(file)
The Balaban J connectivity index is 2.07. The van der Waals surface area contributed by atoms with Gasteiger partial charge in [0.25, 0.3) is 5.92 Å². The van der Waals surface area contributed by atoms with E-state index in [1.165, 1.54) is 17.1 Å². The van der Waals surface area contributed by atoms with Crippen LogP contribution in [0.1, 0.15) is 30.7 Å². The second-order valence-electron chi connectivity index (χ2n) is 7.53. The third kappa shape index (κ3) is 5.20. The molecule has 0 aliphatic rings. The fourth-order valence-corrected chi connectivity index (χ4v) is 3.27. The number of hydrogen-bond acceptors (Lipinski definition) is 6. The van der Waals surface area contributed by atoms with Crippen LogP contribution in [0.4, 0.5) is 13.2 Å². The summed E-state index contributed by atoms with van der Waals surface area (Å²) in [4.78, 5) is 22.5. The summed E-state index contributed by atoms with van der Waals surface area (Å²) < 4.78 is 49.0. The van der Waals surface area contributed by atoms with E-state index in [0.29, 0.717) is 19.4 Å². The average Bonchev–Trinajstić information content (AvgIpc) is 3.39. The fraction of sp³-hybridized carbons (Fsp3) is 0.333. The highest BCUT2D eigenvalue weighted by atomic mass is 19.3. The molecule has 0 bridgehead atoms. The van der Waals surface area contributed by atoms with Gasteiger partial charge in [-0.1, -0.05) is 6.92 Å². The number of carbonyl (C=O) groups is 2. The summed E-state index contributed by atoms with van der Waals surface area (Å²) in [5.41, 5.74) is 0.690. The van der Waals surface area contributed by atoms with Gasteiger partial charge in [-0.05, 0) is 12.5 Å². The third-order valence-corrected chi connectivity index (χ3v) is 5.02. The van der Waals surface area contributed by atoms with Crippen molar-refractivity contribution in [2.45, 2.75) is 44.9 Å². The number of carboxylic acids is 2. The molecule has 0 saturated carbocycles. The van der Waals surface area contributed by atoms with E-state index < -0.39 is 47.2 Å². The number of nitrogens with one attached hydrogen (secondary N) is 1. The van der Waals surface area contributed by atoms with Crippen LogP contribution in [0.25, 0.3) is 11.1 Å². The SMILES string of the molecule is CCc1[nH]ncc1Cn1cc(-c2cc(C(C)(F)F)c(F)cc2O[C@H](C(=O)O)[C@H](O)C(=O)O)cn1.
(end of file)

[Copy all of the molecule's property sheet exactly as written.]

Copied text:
The Balaban J connectivity index is 2.07. The van der Waals surface area contributed by atoms with Gasteiger partial charge in [0.25, 0.3) is 5.92 Å². The van der Waals surface area contributed by atoms with E-state index in [1.165, 1.54) is 17.1 Å². The van der Waals surface area contributed by atoms with Crippen LogP contribution in [0.1, 0.15) is 30.7 Å². The second-order valence-electron chi connectivity index (χ2n) is 7.53. The third kappa shape index (κ3) is 5.20. The molecule has 0 aliphatic rings. The fourth-order valence-corrected chi connectivity index (χ4v) is 3.27. The number of hydrogen-bond acceptors (Lipinski definition) is 6. The van der Waals surface area contributed by atoms with Crippen LogP contribution in [0.4, 0.5) is 13.2 Å². The summed E-state index contributed by atoms with van der Waals surface area (Å²) in [4.78, 5) is 22.5. The summed E-state index contributed by atoms with van der Waals surface area (Å²) < 4.78 is 49.0. The van der Waals surface area contributed by atoms with E-state index in [0.29, 0.717) is 19.4 Å². The average Bonchev–Trinajstić information content (AvgIpc) is 3.39. The fraction of sp³-hybridized carbons (Fsp3) is 0.333. The highest BCUT2D eigenvalue weighted by atomic mass is 19.3. The molecule has 0 bridgehead atoms. The van der Waals surface area contributed by atoms with Gasteiger partial charge in [-0.1, -0.05) is 6.92 Å². The number of carbonyl (C=O) groups is 2. The summed E-state index contributed by atoms with van der Waals surface area (Å²) in [5.41, 5.74) is 0.690. The van der Waals surface area contributed by atoms with Gasteiger partial charge in [-0.05, 0) is 12.5 Å². The third-order valence-corrected chi connectivity index (χ3v) is 5.02. The van der Waals surface area contributed by atoms with Crippen molar-refractivity contribution in [2.45, 2.75) is 44.9 Å². The number of carboxylic acids is 2. The molecule has 0 saturated carbocycles. The van der Waals surface area contributed by atoms with E-state index < -0.39 is 47.2 Å². The number of nitrogens with one attached hydrogen (secondary N) is 1. The van der Waals surface area contributed by atoms with Crippen LogP contribution in [0.25, 0.3) is 11.1 Å². The SMILES string of the molecule is CCc1[nH]ncc1Cn1cc(-c2cc(C(C)(F)F)c(F)cc2O[C@H](C(=O)O)[C@H](O)C(=O)O)cn1.